Last night, Frost/Nixon director Ron Howard appeared on The Daily Show for the customary six-and-a-half-minute interview.  He spoke about how nearly everyone he met when he was researching the film felt obliged to do a really awful Nixon impression, and, to illustrate the point, did one himself. Before you watch it, be warned: Ron is not wearing his baseball cap and is directly facing the camera, so the effect is not what it would be if this were an old Happy Days episode with Richie getting a laugh out of the gang at Arnold’s, but instead makes one wonder if the director might follow up his new film by resuming acting to star in a remake of Silent Honor directed by David Cronenberg.
(Speaking of Nixon impressions, in the interview to which John Taylor linked here some days ago, Frost/Nixon’s Frank Langella mentioned that before the decision was made to have him repeat his acclaimed stage performance as RN on celluoid, Jack Nicholson, Warren Beatty, and Kevin Spacey had wanted to do the role, as had already been noted in a number of articles when the film was in its early stages.  But Langella also stated that Dan Aykroyd had gunned for the part as well.  The idea of old Dan repeating his popular Saturday Night Life portrayal of thirty years ago as high drama instead of comedy thoroughly boggles the mind.)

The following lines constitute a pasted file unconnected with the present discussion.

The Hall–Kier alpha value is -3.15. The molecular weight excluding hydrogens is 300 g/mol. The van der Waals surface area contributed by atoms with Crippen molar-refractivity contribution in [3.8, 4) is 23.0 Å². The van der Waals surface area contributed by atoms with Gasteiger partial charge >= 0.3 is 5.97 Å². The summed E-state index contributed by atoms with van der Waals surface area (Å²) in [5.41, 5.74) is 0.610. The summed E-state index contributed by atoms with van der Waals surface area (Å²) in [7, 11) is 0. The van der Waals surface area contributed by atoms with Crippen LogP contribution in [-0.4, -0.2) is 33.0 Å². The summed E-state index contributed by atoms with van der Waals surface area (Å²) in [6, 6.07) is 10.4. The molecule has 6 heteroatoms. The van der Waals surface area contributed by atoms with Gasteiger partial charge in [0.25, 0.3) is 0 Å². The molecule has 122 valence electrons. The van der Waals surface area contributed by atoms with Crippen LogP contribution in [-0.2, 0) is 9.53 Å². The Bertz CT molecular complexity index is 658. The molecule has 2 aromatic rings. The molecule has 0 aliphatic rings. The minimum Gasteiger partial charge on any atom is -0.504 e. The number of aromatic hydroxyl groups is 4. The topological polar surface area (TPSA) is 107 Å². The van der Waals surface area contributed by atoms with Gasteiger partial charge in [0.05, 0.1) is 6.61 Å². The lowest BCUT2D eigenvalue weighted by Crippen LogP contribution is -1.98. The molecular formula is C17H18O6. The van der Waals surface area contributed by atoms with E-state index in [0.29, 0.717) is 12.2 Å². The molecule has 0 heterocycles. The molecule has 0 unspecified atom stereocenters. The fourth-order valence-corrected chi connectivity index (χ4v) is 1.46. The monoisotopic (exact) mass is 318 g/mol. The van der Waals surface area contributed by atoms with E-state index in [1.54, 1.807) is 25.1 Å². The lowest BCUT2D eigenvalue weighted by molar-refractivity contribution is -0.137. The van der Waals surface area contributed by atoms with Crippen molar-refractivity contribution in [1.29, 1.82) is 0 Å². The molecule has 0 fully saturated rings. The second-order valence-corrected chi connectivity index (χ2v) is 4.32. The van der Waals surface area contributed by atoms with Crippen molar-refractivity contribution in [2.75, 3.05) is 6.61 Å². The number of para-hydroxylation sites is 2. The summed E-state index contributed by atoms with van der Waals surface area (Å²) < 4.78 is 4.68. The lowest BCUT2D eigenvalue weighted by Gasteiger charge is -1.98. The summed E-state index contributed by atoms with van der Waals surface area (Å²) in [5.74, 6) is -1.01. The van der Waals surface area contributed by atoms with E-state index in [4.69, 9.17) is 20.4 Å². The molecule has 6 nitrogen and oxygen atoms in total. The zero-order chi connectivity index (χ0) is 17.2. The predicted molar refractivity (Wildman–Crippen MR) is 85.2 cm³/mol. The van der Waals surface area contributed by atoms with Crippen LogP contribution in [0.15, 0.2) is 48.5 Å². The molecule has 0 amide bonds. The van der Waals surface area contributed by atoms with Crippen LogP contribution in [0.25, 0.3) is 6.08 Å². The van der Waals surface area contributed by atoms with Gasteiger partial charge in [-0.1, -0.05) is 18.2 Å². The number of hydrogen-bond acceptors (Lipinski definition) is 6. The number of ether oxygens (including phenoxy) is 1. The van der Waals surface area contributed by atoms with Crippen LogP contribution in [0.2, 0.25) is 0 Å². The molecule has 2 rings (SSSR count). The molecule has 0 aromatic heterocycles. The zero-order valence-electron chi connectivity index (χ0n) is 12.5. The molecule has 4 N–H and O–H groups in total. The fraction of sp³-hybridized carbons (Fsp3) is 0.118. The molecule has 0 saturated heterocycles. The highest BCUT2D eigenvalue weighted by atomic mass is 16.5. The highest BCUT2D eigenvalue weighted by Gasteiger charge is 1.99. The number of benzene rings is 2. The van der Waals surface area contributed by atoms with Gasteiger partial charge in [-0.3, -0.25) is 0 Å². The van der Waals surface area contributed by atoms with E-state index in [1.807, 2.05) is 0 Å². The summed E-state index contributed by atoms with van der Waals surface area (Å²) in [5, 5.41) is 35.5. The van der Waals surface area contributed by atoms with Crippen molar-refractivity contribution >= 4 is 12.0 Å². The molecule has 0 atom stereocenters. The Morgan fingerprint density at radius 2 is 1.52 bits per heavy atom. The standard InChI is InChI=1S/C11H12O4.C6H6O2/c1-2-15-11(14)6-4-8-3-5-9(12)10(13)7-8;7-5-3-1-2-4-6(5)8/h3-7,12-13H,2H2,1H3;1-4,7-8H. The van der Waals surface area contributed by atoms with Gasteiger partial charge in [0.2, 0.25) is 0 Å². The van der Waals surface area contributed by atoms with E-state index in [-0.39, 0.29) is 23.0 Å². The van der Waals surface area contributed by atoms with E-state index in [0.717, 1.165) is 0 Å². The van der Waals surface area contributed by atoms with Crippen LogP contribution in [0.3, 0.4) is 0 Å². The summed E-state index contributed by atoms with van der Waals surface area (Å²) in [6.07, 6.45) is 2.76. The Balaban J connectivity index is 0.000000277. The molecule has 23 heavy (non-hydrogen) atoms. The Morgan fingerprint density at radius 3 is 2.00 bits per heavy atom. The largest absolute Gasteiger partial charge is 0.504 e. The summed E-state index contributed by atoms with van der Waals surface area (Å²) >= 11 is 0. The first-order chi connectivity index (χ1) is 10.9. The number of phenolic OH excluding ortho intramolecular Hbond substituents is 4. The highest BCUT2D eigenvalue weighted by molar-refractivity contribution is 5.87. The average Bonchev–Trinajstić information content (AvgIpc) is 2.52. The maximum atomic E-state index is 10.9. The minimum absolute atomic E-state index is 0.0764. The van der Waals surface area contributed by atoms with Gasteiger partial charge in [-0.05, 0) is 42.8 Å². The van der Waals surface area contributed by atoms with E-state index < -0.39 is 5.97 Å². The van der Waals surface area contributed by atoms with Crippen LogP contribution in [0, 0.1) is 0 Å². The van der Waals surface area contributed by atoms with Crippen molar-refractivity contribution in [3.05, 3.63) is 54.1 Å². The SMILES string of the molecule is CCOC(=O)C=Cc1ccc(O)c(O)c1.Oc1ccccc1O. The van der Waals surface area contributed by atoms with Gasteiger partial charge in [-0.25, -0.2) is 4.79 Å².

Also noteworthy is Jon Stewart’s praise of Howard’s online Obama endorsement starring himself, Andy Griffith and Henry Winkler, which I discussed in a post here in October.  Stewart told Ron that he was a “kingmaker,” and though the director modestly demurred, I think there might be something to this. As I said in the previous post, for Howard to get as revered a figure as Andy Griffith to appear in the spot was quite a coup, even though the concluding dialogue with the Fonz diminished its overall effectiveness to some degree.

The clip got an enormous number of views, and it may well have helped put the President-elect over the top in states such as North Carolina, Virginia, and Indiana, where The Andy Griffith Show is very much a bedrock cultural reference point to this day.   And it may also have helped in Florida, which, by virtue of having the largest population of retirees in the nation, thereby has the largest population of residents who watch Matlock whenever it’s on.   Ergo, it seems a pretty solid bet that Ron will spend at least one night in the Lincoln Bedroom in the next four years.  Won’t that be something to tell the folks back in Mayberry?